That’s what we all really want, isn’t it?
To be seen. To be known for ourselves, as people. To be recognized.
That’s what our donors are looking for as well. So why is so much communication impersonal and generic?
The lazy answer is because it’s easier that way. Large organizations might think: there’s no way we can know every donor anyway, right? So let’s just get something generic out and hope it works for enough people to make a dent. Small ones think: we don’t have the staff!
I don’t know about you, but that bugs me.
Everyone you’ll solicit isn’t a personal friend. So how do you let donors know you see and value them as individuals?
It takes a little bit of effort, but nothing superhuman. Just human.
Here are some things I think help.
Start by writing to a person, from a person. Address your letters or emails with a name. (Remember, they’re not your “friend”, right?)
Write about your donor. Talk about what she’s done and what he can do when he supports your organization. Imagine you’re at a party. Do you want to be stuck next the person talking about themselves all night? Yeah, don’t let your organization be that person. No one is that into you.
Talk the way your donors do; don’t use jargon or generic phrases like “make a difference”. Think about how your donor would describe what you do. Want to show off your flowery prose? Save it for your novel. Want to show off your impressive vocabulary? Save it for your grandma. Write simply, clearly and emotionally.
You might not know everything, but you absolutely know some things. Find a way to use those things. What programs have they supported in the past? Where do they live? How long have they been giving? Back to our party: you’d use that information to start a conversation, right?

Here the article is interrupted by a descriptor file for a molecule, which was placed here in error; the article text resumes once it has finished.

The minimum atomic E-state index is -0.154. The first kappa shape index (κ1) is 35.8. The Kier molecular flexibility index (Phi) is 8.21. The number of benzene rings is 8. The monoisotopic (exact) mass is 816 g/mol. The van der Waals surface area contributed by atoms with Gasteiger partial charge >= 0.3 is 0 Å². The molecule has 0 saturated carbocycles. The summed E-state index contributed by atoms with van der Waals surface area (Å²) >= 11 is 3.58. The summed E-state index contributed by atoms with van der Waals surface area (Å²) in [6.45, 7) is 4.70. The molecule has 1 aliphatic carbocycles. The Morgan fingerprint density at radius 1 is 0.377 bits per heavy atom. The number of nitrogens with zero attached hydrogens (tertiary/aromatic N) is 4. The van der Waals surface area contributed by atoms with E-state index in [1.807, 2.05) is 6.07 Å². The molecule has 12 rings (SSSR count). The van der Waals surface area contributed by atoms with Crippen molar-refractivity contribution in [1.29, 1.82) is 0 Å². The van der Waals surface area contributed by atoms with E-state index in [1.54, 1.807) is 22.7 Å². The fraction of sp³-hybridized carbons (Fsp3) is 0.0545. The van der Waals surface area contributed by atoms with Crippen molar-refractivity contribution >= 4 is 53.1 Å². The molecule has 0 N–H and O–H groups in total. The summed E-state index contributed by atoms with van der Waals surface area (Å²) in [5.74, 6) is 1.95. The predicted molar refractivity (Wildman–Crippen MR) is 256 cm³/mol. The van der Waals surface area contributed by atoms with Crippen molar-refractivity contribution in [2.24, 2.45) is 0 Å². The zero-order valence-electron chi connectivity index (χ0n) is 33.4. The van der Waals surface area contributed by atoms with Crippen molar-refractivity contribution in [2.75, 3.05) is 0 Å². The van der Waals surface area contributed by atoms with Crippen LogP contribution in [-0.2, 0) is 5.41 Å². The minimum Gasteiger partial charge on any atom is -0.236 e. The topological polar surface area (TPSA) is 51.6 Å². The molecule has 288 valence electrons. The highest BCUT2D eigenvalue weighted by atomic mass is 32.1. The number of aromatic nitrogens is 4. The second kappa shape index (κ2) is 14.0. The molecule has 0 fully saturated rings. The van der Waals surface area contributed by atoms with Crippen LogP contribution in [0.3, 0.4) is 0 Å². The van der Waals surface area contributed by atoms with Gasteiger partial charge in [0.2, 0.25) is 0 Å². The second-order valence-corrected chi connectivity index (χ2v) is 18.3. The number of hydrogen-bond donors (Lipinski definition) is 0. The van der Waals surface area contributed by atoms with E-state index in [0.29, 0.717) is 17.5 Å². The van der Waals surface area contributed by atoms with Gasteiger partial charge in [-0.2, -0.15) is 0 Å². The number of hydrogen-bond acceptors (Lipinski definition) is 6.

Ask them to tell you more about themselves. I love surveys – and so do donors. People like the chance to tell you what they think. And you’ll be gathering great information.
Simple things matter. Like “how do you like to be addressed?” For example: a former employer still sends me letters with a formal salutation. I spent nearly twelve years there. I’m sure they think they’re being polite. But it always makes me feel like a stranger. That hurts a little bit. If they’d ever asked, they’d know that.
Then be sure you keep the conversation going once you ask. Back to our party: you know that person who asks you a question and then wanders off while you’re answering? Yeah, don’t be that person, either.
And please, please, don’t let the conversation end after the gift! The gift is a beginning, not an end. Thank your donor graciously and personally. Have a real person sign the letter. Add a handwritten note. Thank them every once in a while for no particular reason. Believe me, people will respond!
We’re in the business of building relationships.
Real people have relationships. Treat your donors like real people. You’ll be happily surprised, I promise!
Share your ideas! What do you do to treat your donors like individuals?
Photo: By Laitr Keiows (Own work) [CC BY-SA 3.0 (http://creativecommons.org/licenses/by-sa/3.0) or GFDL (http://www.gnu.org/copyleft/fdl.html)], via Wikimedia Commons